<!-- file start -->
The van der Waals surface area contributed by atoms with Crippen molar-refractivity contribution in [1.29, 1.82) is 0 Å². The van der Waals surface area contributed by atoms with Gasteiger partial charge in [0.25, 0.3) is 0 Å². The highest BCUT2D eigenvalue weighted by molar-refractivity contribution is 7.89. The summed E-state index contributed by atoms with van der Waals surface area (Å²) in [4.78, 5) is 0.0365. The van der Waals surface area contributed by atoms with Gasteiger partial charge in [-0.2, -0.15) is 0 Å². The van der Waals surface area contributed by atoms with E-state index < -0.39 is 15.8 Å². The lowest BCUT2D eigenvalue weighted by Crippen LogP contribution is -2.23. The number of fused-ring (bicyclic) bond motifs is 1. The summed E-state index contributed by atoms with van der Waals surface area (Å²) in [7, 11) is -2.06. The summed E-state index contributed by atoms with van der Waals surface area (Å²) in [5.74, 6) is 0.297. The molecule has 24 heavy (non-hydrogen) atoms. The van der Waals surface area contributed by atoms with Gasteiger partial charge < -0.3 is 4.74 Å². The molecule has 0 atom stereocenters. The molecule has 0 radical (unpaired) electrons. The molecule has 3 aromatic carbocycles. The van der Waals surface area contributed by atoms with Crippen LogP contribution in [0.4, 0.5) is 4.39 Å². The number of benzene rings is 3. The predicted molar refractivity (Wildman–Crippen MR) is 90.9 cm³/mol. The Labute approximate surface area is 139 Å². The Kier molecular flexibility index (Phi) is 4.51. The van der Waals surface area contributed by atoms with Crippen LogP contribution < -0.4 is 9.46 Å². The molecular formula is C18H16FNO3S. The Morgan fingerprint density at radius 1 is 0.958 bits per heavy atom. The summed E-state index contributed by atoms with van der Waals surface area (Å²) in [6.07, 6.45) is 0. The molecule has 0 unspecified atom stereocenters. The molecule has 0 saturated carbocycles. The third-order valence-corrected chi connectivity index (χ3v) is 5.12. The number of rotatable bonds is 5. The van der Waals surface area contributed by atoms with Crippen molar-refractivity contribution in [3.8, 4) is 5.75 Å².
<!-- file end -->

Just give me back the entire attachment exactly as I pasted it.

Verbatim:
The van der Waals surface area contributed by atoms with Crippen molar-refractivity contribution in [1.29, 1.82) is 0 Å². The van der Waals surface area contributed by atoms with Gasteiger partial charge in [0.25, 0.3) is 0 Å². The highest BCUT2D eigenvalue weighted by molar-refractivity contribution is 7.89. The summed E-state index contributed by atoms with van der Waals surface area (Å²) in [4.78, 5) is 0.0365. The van der Waals surface area contributed by atoms with Gasteiger partial charge in [-0.2, -0.15) is 0 Å². The van der Waals surface area contributed by atoms with E-state index < -0.39 is 15.8 Å². The lowest BCUT2D eigenvalue weighted by Crippen LogP contribution is -2.23. The number of fused-ring (bicyclic) bond motifs is 1. The summed E-state index contributed by atoms with van der Waals surface area (Å²) in [7, 11) is -2.06. The summed E-state index contributed by atoms with van der Waals surface area (Å²) in [5.74, 6) is 0.297. The molecule has 24 heavy (non-hydrogen) atoms. The van der Waals surface area contributed by atoms with Gasteiger partial charge < -0.3 is 4.74 Å². The molecule has 0 atom stereocenters. The molecule has 0 radical (unpaired) electrons. The molecule has 3 aromatic carbocycles. The van der Waals surface area contributed by atoms with Crippen LogP contribution in [0.4, 0.5) is 4.39 Å². The number of benzene rings is 3. The predicted molar refractivity (Wildman–Crippen MR) is 90.9 cm³/mol. The Labute approximate surface area is 139 Å². The Kier molecular flexibility index (Phi) is 4.51. The van der Waals surface area contributed by atoms with Crippen LogP contribution < -0.4 is 9.46 Å². The molecular formula is C18H16FNO3S. The Morgan fingerprint density at radius 1 is 0.958 bits per heavy atom. The summed E-state index contributed by atoms with van der Waals surface area (Å²) in [6.07, 6.45) is 0. The molecule has 0 unspecified atom stereocenters. The molecule has 0 saturated carbocycles. The third-order valence-corrected chi connectivity index (χ3v) is 5.12. The number of rotatable bonds is 5. The van der Waals surface area contributed by atoms with Crippen molar-refractivity contribution in [3.8, 4) is 5.75 Å².